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Year : 2010  |  Volume : 8  |  Issue : 15  |  Page : 45-48

Relationship between Dentition status and Body Mass Index among 5 to 15 years old age group children of an orphanage in Nellore city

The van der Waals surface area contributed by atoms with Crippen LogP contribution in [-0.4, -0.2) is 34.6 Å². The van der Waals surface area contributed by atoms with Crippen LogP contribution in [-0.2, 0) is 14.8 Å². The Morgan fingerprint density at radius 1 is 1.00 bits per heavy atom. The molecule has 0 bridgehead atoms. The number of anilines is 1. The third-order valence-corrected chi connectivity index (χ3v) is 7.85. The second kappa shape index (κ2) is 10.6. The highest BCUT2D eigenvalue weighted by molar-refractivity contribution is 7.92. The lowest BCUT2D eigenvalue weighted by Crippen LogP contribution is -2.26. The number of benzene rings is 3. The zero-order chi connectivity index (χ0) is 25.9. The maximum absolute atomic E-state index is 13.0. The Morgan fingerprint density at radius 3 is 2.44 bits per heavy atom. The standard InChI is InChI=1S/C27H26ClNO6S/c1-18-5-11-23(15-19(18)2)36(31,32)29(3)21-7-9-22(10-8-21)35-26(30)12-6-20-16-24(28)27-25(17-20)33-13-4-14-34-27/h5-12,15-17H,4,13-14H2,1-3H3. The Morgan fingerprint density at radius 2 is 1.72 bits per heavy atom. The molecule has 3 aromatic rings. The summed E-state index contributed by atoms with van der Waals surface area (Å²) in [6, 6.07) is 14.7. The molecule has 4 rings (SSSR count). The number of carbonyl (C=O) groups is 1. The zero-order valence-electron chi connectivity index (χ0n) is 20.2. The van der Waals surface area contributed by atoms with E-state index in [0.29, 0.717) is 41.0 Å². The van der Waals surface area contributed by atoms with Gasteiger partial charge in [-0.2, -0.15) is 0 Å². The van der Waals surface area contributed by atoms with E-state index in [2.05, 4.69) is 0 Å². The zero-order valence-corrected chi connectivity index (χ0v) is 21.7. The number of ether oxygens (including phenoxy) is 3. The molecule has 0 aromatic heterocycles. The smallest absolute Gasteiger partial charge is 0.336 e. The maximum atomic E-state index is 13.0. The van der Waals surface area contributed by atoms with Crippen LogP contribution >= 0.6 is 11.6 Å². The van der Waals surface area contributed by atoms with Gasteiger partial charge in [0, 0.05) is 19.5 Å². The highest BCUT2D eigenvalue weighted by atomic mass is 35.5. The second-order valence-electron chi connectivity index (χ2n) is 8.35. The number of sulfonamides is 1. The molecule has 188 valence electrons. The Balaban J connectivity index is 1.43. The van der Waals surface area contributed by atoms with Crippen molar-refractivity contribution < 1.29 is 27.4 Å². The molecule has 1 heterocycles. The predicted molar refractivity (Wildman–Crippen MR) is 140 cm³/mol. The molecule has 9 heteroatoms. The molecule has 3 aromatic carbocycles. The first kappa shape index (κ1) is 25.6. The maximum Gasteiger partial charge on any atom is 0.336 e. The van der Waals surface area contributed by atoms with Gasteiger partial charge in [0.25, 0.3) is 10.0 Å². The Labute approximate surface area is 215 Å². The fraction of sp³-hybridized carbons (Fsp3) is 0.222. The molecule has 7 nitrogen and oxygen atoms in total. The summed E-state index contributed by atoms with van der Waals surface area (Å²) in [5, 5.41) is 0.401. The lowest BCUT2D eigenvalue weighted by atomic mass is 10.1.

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Aim: To determine the relationship between caries prevalence and body mass index-for-age among children of an orphanage in Nellore city. Introduction: Childhood exposure to environment factors during the post natal life, primarily via dietary intake, will slowly begin to condition adult susceptibility to disease both positively and negatively. Thus, the claimed eating pattern may be a risk factor in common for weight and dental caries. Here an attempt is made to investigate the association between caries frequency and body mass index-for-age in children. Materials and Methods: A cross sectional study was undertaken among 5-15 year age group children (n = 134) of an orphanage and were examined for dentition status using WHO oral health assessment form 1997; and their body mass index was calculated by measuring weight and height. Statistical analysis was done by using SPSS 14. Results: Mean values of DMFT and BMI for 5-15 year age group children were 1.39 1.88 and 19.12 3.46 respectively. Mean DMFT scores for boys was 1.51 2.17 and for girls was 13.1 1.67 and Mean BMI values for boys was 18.7 2.65 and for girls was 19.58 4.15. Correlation between the DMFT and BMI for entire sample was negatively correlated (r = − 0.12). Negative correlation between DMFT and BMI for girls was found (r = − 0.14), similarly boys also showed negative correlation (r = − 0.10). Conclusion: Although it was hypothesized that body mass index would be associated with increased caries, this association was not found. Rather a negative correlation was found between mean BMI and mean DMFT. No significant differences in body mass index as well as dental caries between boys and girls were observed.

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